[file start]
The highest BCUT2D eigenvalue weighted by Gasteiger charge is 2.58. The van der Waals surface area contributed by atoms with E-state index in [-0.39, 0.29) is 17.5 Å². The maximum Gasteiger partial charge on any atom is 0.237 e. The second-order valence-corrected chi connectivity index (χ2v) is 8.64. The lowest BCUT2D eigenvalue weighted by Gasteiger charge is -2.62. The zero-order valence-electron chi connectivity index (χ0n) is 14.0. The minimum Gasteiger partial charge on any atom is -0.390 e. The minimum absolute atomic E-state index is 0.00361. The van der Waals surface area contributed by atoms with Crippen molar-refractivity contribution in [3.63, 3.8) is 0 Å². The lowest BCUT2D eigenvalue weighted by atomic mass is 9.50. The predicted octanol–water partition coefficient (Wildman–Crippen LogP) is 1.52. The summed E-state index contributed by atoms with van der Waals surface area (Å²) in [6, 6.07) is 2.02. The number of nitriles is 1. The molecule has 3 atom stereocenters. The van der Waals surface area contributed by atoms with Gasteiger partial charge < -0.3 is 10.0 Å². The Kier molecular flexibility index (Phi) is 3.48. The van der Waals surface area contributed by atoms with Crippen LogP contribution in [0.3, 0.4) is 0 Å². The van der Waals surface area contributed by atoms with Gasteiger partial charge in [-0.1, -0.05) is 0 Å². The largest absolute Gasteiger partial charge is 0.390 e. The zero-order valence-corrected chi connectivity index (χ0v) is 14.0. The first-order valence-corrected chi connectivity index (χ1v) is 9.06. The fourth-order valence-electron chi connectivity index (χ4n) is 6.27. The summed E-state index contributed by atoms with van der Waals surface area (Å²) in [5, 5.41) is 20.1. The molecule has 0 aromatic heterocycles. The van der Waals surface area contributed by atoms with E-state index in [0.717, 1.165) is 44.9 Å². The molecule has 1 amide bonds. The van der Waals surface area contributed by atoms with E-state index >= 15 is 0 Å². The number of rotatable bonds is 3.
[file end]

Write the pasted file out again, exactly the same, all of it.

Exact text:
The highest BCUT2D eigenvalue weighted by Gasteiger charge is 2.58. The van der Waals surface area contributed by atoms with E-state index in [-0.39, 0.29) is 17.5 Å². The maximum Gasteiger partial charge on any atom is 0.237 e. The second-order valence-corrected chi connectivity index (χ2v) is 8.64. The lowest BCUT2D eigenvalue weighted by Gasteiger charge is -2.62. The zero-order valence-electron chi connectivity index (χ0n) is 14.0. The minimum Gasteiger partial charge on any atom is -0.390 e. The minimum absolute atomic E-state index is 0.00361. The van der Waals surface area contributed by atoms with Crippen molar-refractivity contribution in [3.63, 3.8) is 0 Å². The lowest BCUT2D eigenvalue weighted by atomic mass is 9.50. The predicted octanol–water partition coefficient (Wildman–Crippen LogP) is 1.52. The summed E-state index contributed by atoms with van der Waals surface area (Å²) in [6, 6.07) is 2.02. The number of nitriles is 1. The molecule has 3 atom stereocenters. The van der Waals surface area contributed by atoms with Gasteiger partial charge < -0.3 is 10.0 Å². The Kier molecular flexibility index (Phi) is 3.48. The van der Waals surface area contributed by atoms with Crippen LogP contribution in [0.3, 0.4) is 0 Å². The van der Waals surface area contributed by atoms with Gasteiger partial charge in [-0.1, -0.05) is 0 Å². The largest absolute Gasteiger partial charge is 0.390 e. The zero-order valence-corrected chi connectivity index (χ0v) is 14.0. The first-order valence-corrected chi connectivity index (χ1v) is 9.06. The fourth-order valence-electron chi connectivity index (χ4n) is 6.27. The summed E-state index contributed by atoms with van der Waals surface area (Å²) in [5, 5.41) is 20.1. The molecule has 0 aromatic heterocycles. The van der Waals surface area contributed by atoms with E-state index in [0.717, 1.165) is 44.9 Å². The molecule has 1 amide bonds. The van der Waals surface area contributed by atoms with E-state index >= 15 is 0 Å². The number of rotatable bonds is 3.